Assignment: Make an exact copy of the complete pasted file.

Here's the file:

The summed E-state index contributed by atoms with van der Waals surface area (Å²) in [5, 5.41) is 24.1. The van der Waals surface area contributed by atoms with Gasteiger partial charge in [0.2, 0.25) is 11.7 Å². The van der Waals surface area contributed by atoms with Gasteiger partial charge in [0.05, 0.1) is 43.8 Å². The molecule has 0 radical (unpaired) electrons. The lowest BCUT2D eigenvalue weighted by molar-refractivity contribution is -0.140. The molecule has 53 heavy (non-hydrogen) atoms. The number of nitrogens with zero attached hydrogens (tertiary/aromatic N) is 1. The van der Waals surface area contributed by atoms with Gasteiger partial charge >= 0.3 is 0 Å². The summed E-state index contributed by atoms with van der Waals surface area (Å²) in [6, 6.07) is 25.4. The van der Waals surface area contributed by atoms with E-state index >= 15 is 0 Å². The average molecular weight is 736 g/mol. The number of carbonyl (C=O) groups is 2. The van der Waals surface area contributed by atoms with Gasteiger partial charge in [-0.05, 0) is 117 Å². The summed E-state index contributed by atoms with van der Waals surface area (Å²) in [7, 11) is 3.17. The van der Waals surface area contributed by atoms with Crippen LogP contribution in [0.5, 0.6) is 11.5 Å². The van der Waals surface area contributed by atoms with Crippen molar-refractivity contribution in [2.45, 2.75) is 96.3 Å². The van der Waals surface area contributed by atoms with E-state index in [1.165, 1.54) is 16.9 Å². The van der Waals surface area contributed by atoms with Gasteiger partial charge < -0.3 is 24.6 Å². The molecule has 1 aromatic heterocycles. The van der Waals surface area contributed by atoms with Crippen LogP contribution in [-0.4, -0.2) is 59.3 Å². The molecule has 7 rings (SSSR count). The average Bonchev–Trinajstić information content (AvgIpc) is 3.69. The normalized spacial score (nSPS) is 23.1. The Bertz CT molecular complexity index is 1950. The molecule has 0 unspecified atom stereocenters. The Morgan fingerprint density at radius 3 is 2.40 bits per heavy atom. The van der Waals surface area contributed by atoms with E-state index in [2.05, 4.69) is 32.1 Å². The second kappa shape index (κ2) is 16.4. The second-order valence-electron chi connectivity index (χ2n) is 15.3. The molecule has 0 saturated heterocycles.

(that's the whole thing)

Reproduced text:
The summed E-state index contributed by atoms with van der Waals surface area (Å²) in [5, 5.41) is 24.1. The van der Waals surface area contributed by atoms with Gasteiger partial charge in [0.2, 0.25) is 11.7 Å². The van der Waals surface area contributed by atoms with Gasteiger partial charge in [0.05, 0.1) is 43.8 Å². The molecule has 0 radical (unpaired) electrons. The lowest BCUT2D eigenvalue weighted by molar-refractivity contribution is -0.140. The molecule has 53 heavy (non-hydrogen) atoms. The number of nitrogens with zero attached hydrogens (tertiary/aromatic N) is 1. The van der Waals surface area contributed by atoms with Gasteiger partial charge >= 0.3 is 0 Å². The summed E-state index contributed by atoms with van der Waals surface area (Å²) in [6, 6.07) is 25.4. The van der Waals surface area contributed by atoms with E-state index >= 15 is 0 Å². The average molecular weight is 736 g/mol. The number of carbonyl (C=O) groups is 2. The van der Waals surface area contributed by atoms with Gasteiger partial charge in [-0.05, 0) is 117 Å². The summed E-state index contributed by atoms with van der Waals surface area (Å²) in [7, 11) is 3.17. The van der Waals surface area contributed by atoms with Crippen LogP contribution in [0.5, 0.6) is 11.5 Å². The van der Waals surface area contributed by atoms with Crippen molar-refractivity contribution in [2.45, 2.75) is 96.3 Å². The van der Waals surface area contributed by atoms with E-state index in [1.165, 1.54) is 16.9 Å². The van der Waals surface area contributed by atoms with Gasteiger partial charge < -0.3 is 24.6 Å². The molecule has 1 aromatic heterocycles. The van der Waals surface area contributed by atoms with Crippen LogP contribution in [-0.4, -0.2) is 59.3 Å². The molecule has 7 rings (SSSR count). The average Bonchev–Trinajstić information content (AvgIpc) is 3.69. The normalized spacial score (nSPS) is 23.1. The Bertz CT molecular complexity index is 1950. The molecule has 0 unspecified atom stereocenters. The Morgan fingerprint density at radius 3 is 2.40 bits per heavy atom. The van der Waals surface area contributed by atoms with E-state index in [2.05, 4.69) is 32.1 Å². The second kappa shape index (κ2) is 16.4. The second-order valence-electron chi connectivity index (χ2n) is 15.3. The molecule has 0 saturated heterocycles.